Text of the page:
Mindfulness in schools ‘isn’t just kids sitting cross-legged’

Mindfulness is often misunderstood, suggests Adrian Bethune - but its benefits should not be underestimated
22nd February 2019, 1:03pm


Mindfulness in schools ‘isn’t just kids sitting cross-legged’

Mindfulness In Schools

If you come across an article about mindfulness in schools, the chances are the main picture will be of someone sitting crossed-legged, with their eyes closed, looking completely serene.

But mindfulness is about so much more than the lotus position. In fact, you can practise it anywhere, doing anything, in any position you like. More importantly, it is a skill that has the potential to not only help young people to focus and learn better, but to increase their resilience and help them navigate their way through life.

What is mindfulness?

Mindfulness is the process of “paying attention to what’s happening in the present moment in the mind, body and external environment with an attitude of curiosity and kindness” (Mindful Nations UK, 2015 report). It is typically cultivated using a range of simple practices like meditation or mindful movement (such as yoga).

At the heart of most practices, you are learning how to focus on one thing at a time (such as your breathing) and when you notice your mind has wandered off, you bring your attention back to focus on the thing you had intended to focus on. This helps to increase your attention, ultimately giving you greater control over where your mind goes. This is important: two Harvard researchers showed that we tend to be less happy in a state of “mind wandering”, compared with when our minds are present-moment-focused.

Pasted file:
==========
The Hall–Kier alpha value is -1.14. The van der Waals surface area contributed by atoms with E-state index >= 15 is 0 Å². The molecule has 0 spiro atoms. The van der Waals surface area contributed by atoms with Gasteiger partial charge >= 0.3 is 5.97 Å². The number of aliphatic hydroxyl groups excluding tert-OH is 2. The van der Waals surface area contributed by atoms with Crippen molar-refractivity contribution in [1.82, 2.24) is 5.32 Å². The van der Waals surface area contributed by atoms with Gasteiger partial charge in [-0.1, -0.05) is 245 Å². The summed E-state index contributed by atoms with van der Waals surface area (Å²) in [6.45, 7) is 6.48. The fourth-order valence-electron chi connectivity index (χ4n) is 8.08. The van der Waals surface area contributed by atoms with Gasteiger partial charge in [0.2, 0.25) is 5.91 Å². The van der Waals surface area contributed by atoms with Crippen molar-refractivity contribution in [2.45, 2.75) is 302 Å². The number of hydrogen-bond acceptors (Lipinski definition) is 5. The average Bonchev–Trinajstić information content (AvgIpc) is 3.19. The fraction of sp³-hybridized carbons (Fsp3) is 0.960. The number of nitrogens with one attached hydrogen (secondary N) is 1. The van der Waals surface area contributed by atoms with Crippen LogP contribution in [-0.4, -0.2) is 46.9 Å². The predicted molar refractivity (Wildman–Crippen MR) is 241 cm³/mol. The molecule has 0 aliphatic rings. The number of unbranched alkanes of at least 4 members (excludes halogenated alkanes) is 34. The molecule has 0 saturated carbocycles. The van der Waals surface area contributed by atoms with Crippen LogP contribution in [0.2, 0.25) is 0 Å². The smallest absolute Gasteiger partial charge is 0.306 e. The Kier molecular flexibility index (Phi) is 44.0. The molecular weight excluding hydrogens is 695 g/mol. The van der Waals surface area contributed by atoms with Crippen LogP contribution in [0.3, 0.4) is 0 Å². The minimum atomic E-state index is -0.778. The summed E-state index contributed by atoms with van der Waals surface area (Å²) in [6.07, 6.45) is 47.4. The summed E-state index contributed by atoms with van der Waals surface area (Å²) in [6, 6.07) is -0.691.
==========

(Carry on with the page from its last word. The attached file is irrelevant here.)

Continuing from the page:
Quick read: Three mindfulness exercises to fit into the school day

Quick listen:  The truth about mental health in schools

Want to know more? Tes talks to the founder of ‘positive psychology’, Martin Seligman

You are not failing if your mind wanders off 100 times during the practice; you simply need to bring your mind back 100 times. Studies show that regular meditators benefit from improved health, a greater resilience to stress, increased concern for others and an improved ability to pay attention.

Is mindfulness a fad?

That’s all very well, you might be thinking, but isn’t mindfulness just another fad? After all, education is full of initiatives that were once flavour of the month only to disappear once the hype ran out, or the evidence failed to materialise.

I believe mindfulness is different for a number of reasons. First of all, we’re talking about something that has been practised by people for over 2,500 years - it has its roots in Buddhism and similar traditions.

Secondly, we have a Mindfulness All-Party Parliamentary Group with a cross-section of MPs and Lords practising mindfulness and gathering the world’s leading experts to investigate how it can support people in the workplace, healthcare, armed forces and education.

Thirdly, mindfulness is what it means to be fully and innately human. When we practise mindfulness, we are learning how to be comfortable in our bodies, how to skilfully relate to our thoughts and emotions and how to relate to each other and the world around us. There is nothing faddish about that.

Mindful schools

Why practise mindfulness in schools?

But why exactly does mindfulness deserve a place in schools? Critics argue that while mindfulness courses outside of the timetable might be great, the practice is not worth wasting precious learning time.